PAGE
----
Please use this identifier to cite or link to this item:
Title: Anaerobic digestion assessment for contingency base waste
Authors: Leonard Wood Institute
Missouri University of Science and Technology. Department of Civil, Architectural and Environmental Engineering
Construction Engineering Research Laboratory (U.S.)
Medina, Victor F.
Waisner, Scott A.
Cosper, Stephen D.
Rodriguez, Giselle
Gilbert, Dominique S.
Tucker, Robert G.
MacAllister, Irene E.
Scholze, R. J. (Richard J.)
Burken, Joel G. (Joel Gerard)
Wang, Jianwin
Keywords: Anaerobic digestion
Contingency bases
Energy generation
Organic waste
Contingency Base Integration and Technology Evaluation Center
Leonard Wood Institute
Publisher: Environmental Laboratory (U.S.)
Engineer Research and Development Center (U.S.)
Series/Report no.: ERDC TR ; 14-3.
Description: Technical Report
Abstract: A study was conducted to evaluate anaerobic digestion as a means of treating organic waste from contingency bases (CBs) and generating energy from the process through biogas. The project focused on laboratory studies to evaluate the treatment of applicable wastes and determine gas production. The study found that food waste is very effectively treated, and generates relatively large gas volumes. Methane concentrations in the gas range from 60 to 70%. Studies with latrine wastes also had high gas production, and inhibition by toilet chemicals was minimal. A pilot study was conducted at the Contingency Base Integration and Technology Evaluation Center (CBITEC) at Ft. Leonard Wood. Calculations suggest that the generated gas could offset energy use by 15 to 30%, depending on the size of the CB, and fuel cost savings (fully burdened and incorporating estimates for force protection) were estimated to be as high as $500,000 per month. Some issues were identified regarding reaction instabilities that could cause the reactors to fail. Some solutions were suggested to address these issues; one in particular uses a mix of wastes, along with food, and this mixture should improve stability and increase the utility of the process.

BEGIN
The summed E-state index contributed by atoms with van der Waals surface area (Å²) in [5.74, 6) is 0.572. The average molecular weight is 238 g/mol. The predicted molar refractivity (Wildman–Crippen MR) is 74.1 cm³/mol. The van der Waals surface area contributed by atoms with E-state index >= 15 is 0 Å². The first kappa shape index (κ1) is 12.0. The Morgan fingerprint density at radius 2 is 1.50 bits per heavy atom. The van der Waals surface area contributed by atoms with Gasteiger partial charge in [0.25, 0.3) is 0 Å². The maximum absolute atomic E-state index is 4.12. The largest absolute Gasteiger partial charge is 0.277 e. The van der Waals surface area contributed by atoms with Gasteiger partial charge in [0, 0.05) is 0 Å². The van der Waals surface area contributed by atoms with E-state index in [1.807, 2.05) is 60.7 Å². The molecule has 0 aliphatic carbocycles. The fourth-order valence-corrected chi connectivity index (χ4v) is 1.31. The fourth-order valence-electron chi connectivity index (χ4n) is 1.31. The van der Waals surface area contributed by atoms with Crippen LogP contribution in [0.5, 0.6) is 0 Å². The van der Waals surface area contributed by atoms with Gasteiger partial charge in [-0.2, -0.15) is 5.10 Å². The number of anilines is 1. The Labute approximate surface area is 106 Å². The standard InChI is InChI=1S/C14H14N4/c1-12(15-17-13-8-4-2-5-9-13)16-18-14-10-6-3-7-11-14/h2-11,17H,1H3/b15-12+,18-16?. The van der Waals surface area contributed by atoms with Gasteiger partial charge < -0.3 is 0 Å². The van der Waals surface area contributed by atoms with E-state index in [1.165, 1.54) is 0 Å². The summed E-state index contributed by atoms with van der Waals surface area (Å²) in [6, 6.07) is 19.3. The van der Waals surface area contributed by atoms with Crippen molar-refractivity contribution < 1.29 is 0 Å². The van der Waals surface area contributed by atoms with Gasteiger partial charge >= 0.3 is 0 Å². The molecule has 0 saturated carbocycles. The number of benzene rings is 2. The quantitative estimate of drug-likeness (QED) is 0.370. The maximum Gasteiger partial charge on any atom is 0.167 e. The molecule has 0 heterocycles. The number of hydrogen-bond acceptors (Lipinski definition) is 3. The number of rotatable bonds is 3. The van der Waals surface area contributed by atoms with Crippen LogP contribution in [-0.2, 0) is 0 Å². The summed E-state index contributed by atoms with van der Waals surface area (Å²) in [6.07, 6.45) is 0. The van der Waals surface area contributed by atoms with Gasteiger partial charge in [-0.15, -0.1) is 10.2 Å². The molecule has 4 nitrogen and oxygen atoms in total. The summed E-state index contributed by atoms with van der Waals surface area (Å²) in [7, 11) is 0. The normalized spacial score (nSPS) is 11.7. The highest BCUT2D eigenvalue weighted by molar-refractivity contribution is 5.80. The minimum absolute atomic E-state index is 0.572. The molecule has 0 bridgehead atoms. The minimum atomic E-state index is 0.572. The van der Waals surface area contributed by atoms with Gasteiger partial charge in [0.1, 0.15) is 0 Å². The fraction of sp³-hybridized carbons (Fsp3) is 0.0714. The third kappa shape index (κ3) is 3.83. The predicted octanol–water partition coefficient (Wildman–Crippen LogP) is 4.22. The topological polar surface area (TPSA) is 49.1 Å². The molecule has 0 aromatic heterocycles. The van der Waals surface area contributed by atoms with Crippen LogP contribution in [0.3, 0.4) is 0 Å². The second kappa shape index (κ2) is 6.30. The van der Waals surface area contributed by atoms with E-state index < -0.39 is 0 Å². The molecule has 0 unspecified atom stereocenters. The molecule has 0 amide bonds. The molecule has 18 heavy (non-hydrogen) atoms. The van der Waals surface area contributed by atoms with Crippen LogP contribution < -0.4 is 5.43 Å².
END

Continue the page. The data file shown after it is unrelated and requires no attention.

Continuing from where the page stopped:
Rights: Approved for public release; distribution is unlimited.
Appears in Collections:Technical Report

Files in This Item:
File Description SizeFormat 
ERDC-TR-14-3.pdf4.43 MBAdobe PDFThumbnail